Thursday, April 28, 2011

Married But Not With Each Other: A Call For Entries

(Apologies to Barbara Mandrell for the title.)

You are a single woman in your late twenties or early thirties, introduced to a gentleman at a party. You have seen him on occasion in a distant pew when you go to Mass. He is by himself tonight as well, near the buffet table, nursing a drink. He is handsome, well-dressed, and good humored, and you wonder why no one else is paying much attention to him. But for the moment, you don't care why. You are left to continue the conversation. You talk about how you each know the host(ess), your respective occupations, the weather, all in no particular order. And then you make the leap of faith.

"So, are you married?"

"No, actually, I'm divorced. She and the kids left me for the mailman some years ago. Haven't seen them since."

"Oh, that's ... terrible! (You pause, as he is rather matter-of-fact about it.) So, you've got an annulment, right?"

If he can be cavalier about it and say, "Oh, sure, got that a couple years ago," the conversation moves on, for obvious reasons. But what if it doesn't? What if he says, "Well, I tried, actually. Didn't have a case. So it goes."

After a very pregnant pause that lasts barely a second, you look over his shoulder at a completely blank wall across the room. "Would you excuse me, I just saw someone I know. It was very nice meeting you." He is also not stupid, of course, as you leave him at the buffet table; him looking at his watch, you listening to your biological clock.*

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Most written works -- no, make that damn near all of them -- about Catholics and divorce will at least assume the prospect that the failed marriage will be decreed null and void. They're handing such decisions out like candy, right? Never mind that it takes six to eighteen months and you end up tearing your guts out remembering things you thought you repressed for a very good reason. Be that as it may, a "petition for declaration of nullity" -- some are quick to point out that is what they're actually called, but people use a single word to save time, so get over it already! -- is touted as part of the healing process, the key to moving on in life.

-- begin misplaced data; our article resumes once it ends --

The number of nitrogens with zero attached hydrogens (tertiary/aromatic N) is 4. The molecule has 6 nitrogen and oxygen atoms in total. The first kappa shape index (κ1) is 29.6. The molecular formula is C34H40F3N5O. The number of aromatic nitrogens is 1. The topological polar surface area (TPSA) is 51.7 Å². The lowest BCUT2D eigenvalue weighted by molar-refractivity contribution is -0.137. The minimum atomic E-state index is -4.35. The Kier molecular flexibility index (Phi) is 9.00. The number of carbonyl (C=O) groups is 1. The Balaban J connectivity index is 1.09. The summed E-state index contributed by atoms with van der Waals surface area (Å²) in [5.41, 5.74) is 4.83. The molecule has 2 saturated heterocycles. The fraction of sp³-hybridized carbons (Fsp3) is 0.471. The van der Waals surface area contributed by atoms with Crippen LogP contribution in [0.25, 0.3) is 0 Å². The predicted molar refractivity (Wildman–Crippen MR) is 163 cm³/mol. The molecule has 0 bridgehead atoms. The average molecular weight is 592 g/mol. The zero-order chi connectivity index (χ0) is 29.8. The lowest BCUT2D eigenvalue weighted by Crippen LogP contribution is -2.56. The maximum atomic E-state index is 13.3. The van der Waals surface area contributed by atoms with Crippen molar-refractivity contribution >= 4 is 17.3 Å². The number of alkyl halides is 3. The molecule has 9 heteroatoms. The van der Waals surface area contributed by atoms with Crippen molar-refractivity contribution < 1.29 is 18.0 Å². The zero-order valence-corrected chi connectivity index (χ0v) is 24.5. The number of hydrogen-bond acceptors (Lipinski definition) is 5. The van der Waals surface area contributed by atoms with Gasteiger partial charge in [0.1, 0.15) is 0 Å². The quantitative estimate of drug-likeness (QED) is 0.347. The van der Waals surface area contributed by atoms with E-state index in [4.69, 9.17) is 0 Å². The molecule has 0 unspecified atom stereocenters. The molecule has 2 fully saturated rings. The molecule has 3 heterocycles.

But what if you can't? What if you don't? How do you move on without ... moving on?

If you are a Catholic man who is in this situation, who endeavors to be faithful to his obligations, and would agree to be interviewed, I would look forward to hearing from you, and doing a piece on that aspect of your life; how the marriage failed (the short version will suffice), how you learned that you did not have a case for nullity, how you learned to move on, social interaction, relations with women, assorted advice, et cetera. While I would certainly consider interviewing a woman, I am citing a preference for a man, because men do not bond with one another as easily as do women, thus are deprived of one avenue of solace. There is also less likelihood of having child-rearing responsibilities in common. Not having a particular interest in playing or watching sports is another plus, as that is about the only way most men ever bond, if you can call it that. Men with same-sex attraction cannot be considered. This is not a poor reflection on their particular challenge, rather that attraction to women is unlikely to be an issue.

There is no deadline for this, and you will remain anonymous throughout the process. This piece will only appear on the blog, so I will not get paid. (Like that's gonna happen here, right?) But if it is picked up by anyone who does pay, we will split the predictably paltry earnings, just to be fair. I'm keeping my day job.

I'm also not holding my breath.

* Actually, no, this hasn't quite happened to me. I tend to look for a better class of people. They're not always Catholic.

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